Deterrence in the Twenty-first Century

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Deterrence in the twenty-first century - Air University Press

Chapter 5

Waging Deterrence in

the Twenty-first Century*

Kevin Chilton, General, USAF

Greg Weaver

In recent years many national security policy scholars and

practitioners have questioned whether deterrence remains a

relevant, reliable, and realistic national security concept in the

twenty-first century. That is a fair question. New threats to

American security posed by transnational terrorists, asymmetric

military strategies and capabilities, and the proliferation of

weapons of mass destruction (WMD) by adversaries who see

the world in profoundly different ways than do we have called

into question America’s reliance on deterrence as a central

tenet of our national security strategy. Some experts advocate

a move away from deterrence—and particularly the nuclear

element of our deterrent force—toward greater reliance on other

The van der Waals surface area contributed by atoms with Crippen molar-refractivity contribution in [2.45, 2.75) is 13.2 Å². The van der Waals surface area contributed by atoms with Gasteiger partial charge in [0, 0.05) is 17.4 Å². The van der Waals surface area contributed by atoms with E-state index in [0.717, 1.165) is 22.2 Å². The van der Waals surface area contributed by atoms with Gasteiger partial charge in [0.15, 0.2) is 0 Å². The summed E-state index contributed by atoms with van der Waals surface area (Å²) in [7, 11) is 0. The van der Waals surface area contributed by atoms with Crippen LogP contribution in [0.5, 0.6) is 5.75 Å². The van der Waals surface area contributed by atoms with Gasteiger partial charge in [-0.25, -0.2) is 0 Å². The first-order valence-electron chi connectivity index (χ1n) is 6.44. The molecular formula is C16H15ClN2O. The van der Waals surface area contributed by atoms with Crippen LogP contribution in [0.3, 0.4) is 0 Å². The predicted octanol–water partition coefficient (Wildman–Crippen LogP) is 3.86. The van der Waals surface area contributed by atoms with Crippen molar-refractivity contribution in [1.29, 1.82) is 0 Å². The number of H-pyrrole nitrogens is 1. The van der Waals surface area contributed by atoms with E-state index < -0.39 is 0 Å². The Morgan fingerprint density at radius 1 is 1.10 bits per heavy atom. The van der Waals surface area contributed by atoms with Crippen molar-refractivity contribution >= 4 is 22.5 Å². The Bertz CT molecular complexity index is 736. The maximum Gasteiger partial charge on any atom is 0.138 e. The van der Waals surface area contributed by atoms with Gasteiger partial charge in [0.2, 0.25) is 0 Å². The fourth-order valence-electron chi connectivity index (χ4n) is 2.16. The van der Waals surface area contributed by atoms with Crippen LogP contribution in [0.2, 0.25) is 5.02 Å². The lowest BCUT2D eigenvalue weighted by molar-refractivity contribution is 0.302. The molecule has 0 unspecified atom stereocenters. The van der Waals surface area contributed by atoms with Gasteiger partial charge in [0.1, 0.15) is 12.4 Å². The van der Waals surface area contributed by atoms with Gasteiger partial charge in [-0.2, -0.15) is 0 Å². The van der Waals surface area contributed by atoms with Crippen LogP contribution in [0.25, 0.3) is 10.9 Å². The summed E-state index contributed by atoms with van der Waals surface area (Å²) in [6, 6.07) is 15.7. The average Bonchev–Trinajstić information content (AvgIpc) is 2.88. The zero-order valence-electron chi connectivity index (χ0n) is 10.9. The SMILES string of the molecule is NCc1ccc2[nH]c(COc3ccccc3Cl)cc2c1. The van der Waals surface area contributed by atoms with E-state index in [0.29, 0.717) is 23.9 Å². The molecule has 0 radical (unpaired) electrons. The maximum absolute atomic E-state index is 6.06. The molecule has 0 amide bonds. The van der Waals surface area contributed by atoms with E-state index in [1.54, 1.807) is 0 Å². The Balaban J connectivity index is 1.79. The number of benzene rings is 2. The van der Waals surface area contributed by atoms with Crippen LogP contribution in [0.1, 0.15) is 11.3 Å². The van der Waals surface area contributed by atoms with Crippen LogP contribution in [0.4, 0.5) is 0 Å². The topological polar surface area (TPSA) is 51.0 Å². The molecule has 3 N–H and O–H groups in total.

approaches to provide for our security in a complex and dangerous

environment.

In our judgment, deterrence should and will remain a core

concept in our twenty-first-century national security policy, because

the prevention of war is preferable to the waging of it and

because the concept itself is just as relevant today as it was during

the Cold War. But its continued relevance does not mean that

we should continue to “wage deterrence” in the future in the

same manner, and with the same means, as we did in the past.

As a starting point, it is useful to reexamine the fundamentals of

deterrence theory and how it can be applied successfully in the

twenty-first century. Next, we should consider how deterrence

does—or does not—apply to emerging twenty-first-century forms

of warfare. Finally, we should carefully consider the role that US

nuclear forces should—or should not—play in twenty-firstcentury

US deterrence strategy.

*Originally published in Strategic Studies Quarterly 3, no. 1 (Spring 2009): 31–42.

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